Diabetes Research

There probable should be a health warning on this page as very many of the research projects come to nothing or are not practical.

So much diabetic research is taking place however that there is frequent progress in some field or other.

Stem Cell Research

Stem cells are unspecialised cells that exist in the body. When they divided they can produce cells that are specialised to do certain functions, for example produce insulin.

Pancreatic stem cells, if found, could allow the pancreas to re-generate the insulin producing beta cells in the pancreas. Stem cells in the eye could be used in a similar fashion to actually improve vision.

Originally stem cells were only known to exist in the embryo but recent work has found them in adults in various places in the body.

As you can gather from all the articles stem cell research is progressing rapidly, its a popular story that the media are keen on.

The 8th of September 2005 Guardian article Has stem cell research been over-hyped? Gives a little needed balance. Quite timely and written before the South Korean fake research was discovered.

The International Stem Cell Forum's What are Stem Cells? page, and the site in general gives more background information.

DateSourceArticle Title
20th May 2005BBC Health Stem cells tailored to patients
September 2005The Chinese University of Hong Kong Pancreatic Stem Cells: A Glimmer of Hope for Diabetes?
5th October 2005Life Style Extra Stem cell breakthrough to treat liver damage
11th October 2005BBC News Stem cell heart cure to be tested
19th October 2005BBC News International stem cell bank open
11th September 2006jcb.org The action behind the words: embryonic stem cell research marches on.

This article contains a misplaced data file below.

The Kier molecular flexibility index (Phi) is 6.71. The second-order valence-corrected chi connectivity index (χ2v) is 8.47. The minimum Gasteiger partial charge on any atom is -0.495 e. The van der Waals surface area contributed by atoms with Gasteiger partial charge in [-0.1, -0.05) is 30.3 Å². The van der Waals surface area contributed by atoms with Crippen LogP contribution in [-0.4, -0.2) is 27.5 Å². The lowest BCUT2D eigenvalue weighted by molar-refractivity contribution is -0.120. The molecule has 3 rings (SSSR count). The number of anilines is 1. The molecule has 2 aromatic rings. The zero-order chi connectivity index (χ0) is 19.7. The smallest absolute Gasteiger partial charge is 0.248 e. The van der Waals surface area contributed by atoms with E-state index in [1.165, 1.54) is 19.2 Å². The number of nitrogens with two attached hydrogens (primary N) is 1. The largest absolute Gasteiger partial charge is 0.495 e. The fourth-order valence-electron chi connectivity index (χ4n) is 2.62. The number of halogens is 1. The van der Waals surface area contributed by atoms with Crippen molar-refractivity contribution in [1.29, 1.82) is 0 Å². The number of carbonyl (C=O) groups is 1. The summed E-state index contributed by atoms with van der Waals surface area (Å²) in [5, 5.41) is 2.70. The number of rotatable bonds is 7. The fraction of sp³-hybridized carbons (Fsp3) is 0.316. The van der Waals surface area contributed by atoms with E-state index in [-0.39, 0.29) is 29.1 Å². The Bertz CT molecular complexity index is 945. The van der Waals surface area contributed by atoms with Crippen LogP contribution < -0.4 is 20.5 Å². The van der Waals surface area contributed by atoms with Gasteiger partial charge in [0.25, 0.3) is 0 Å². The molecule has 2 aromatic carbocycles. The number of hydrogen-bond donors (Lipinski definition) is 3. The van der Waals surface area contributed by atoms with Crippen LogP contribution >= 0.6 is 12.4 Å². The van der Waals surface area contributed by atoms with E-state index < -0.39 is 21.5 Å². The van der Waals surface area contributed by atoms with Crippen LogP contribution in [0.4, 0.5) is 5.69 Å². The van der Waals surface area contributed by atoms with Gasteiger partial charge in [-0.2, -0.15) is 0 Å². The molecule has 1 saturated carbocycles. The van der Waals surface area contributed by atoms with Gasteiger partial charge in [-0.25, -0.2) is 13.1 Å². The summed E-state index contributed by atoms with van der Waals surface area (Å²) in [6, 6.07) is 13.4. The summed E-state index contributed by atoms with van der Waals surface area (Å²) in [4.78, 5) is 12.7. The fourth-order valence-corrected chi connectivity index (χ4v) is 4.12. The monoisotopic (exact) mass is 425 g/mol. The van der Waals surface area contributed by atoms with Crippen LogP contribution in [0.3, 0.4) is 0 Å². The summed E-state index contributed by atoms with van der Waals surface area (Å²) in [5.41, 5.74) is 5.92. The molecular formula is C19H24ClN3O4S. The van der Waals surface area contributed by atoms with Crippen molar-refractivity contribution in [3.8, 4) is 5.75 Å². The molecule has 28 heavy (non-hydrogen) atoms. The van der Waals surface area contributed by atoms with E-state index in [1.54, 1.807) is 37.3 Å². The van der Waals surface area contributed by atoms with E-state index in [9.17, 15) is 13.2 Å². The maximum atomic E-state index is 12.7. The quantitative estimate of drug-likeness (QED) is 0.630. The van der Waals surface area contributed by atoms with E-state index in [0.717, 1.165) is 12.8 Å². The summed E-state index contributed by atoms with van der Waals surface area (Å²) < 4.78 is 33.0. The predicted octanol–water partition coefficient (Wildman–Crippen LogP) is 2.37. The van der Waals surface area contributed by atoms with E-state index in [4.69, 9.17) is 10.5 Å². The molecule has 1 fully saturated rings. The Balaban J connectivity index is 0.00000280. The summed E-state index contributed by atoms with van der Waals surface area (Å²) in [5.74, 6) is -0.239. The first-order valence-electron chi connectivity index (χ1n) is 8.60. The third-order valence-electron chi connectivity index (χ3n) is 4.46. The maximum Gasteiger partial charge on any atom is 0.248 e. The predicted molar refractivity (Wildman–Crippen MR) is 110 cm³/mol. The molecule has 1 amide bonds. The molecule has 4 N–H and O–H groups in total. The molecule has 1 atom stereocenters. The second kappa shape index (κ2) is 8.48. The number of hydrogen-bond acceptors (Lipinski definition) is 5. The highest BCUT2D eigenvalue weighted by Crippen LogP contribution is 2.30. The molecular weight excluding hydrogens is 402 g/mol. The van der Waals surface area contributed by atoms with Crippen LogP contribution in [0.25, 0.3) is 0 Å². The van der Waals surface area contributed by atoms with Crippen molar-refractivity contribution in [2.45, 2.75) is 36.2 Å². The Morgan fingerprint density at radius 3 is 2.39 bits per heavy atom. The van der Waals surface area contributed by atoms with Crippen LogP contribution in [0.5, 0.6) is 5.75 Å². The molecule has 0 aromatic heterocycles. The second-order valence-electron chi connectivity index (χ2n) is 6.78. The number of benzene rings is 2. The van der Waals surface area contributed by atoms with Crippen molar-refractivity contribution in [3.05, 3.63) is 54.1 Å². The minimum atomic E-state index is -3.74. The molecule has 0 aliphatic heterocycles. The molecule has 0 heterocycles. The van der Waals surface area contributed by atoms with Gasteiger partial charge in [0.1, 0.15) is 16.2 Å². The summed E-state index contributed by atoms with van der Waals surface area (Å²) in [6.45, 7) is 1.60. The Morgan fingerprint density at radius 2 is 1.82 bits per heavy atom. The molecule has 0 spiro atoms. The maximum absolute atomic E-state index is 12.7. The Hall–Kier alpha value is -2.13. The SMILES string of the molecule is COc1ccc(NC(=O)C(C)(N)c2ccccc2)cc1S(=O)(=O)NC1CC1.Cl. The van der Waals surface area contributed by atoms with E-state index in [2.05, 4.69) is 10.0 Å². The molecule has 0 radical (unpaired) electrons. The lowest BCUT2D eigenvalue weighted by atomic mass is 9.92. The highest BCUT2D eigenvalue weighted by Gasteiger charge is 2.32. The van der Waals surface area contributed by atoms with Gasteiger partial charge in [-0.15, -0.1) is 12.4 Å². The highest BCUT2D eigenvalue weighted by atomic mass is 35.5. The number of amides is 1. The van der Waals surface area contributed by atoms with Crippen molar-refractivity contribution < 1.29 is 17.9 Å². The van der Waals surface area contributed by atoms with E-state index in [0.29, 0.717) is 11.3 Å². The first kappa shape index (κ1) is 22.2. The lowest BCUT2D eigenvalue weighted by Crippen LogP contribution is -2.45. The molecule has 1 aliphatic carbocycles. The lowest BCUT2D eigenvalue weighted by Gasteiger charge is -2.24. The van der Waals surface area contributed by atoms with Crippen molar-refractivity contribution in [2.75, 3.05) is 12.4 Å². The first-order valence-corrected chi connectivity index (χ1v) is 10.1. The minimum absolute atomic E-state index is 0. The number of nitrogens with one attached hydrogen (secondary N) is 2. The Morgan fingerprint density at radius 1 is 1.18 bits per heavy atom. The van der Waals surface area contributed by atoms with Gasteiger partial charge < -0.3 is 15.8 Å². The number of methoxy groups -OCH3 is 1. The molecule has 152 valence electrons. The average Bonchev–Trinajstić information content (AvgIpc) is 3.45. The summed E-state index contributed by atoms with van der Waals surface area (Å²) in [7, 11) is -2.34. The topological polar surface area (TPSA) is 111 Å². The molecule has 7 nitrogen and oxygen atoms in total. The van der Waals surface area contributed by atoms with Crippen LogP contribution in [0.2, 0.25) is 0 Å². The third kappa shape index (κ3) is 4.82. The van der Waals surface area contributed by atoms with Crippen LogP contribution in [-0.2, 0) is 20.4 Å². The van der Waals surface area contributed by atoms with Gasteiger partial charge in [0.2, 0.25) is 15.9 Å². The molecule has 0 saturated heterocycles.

12th November 2006BBC News Stem cell cure hope for diabetes.

Pancreas Islet Transplants

Cells are taken from the Islets of Langerhans (which produce insulin) in a donor pancreas for transplanting into the liver. The Edmonton Protocol (from Alberta, Canada) is a series of changes to the previous islet transplant procedures that have increased the transplant success rate. Latest results show an 80% success rate one year after the transplant.

    Problems and Limitations

  1. May require multiple transplants.
  2. Limited number of donors.
  3. Drugs needed for life to suppress rejection of transplanted cells.

The 26th May 2004 progress report shows a gradual improvement in blocking rejection of the transplanted cells. Some animal subjects still producing insulin 5 years after the transplant.

DateSourceArticle Title
9th March 2005BBC News Transplant cures man of diabetes.
19th April 2005BBC News Mother cures daughter of diabetes.

Inhaled Insulin

Inhaled Insulin treatments already exist but they are currently to expensive for most use in the UK

Research continues in this area to make the product more reliable and less expensive.

DateSourceArticle Title
5th Feb 2006Leeds University/BBC News Yeast 'could allow insulin spray'
25th Oct 2006BBC NEWS Diabetes innovation scoops award

Other Research

Research Type & DateSource Article Title
Oral Delivery System For Insulin - 9th Jan 2007Medical News Today Toward A New Oral Delivery System For Insulin Using Nanoshell Shields.
Wound Healing - 18th Mar 2006BBC News Hope over diabetes wound healing.
Pancreas Beta Cell - 23rd Sept 2006Stanford University/BBC News Hope for new diabetes treatment

The Children with Diabetes site also maintain a list of Research News from 2006 and 2007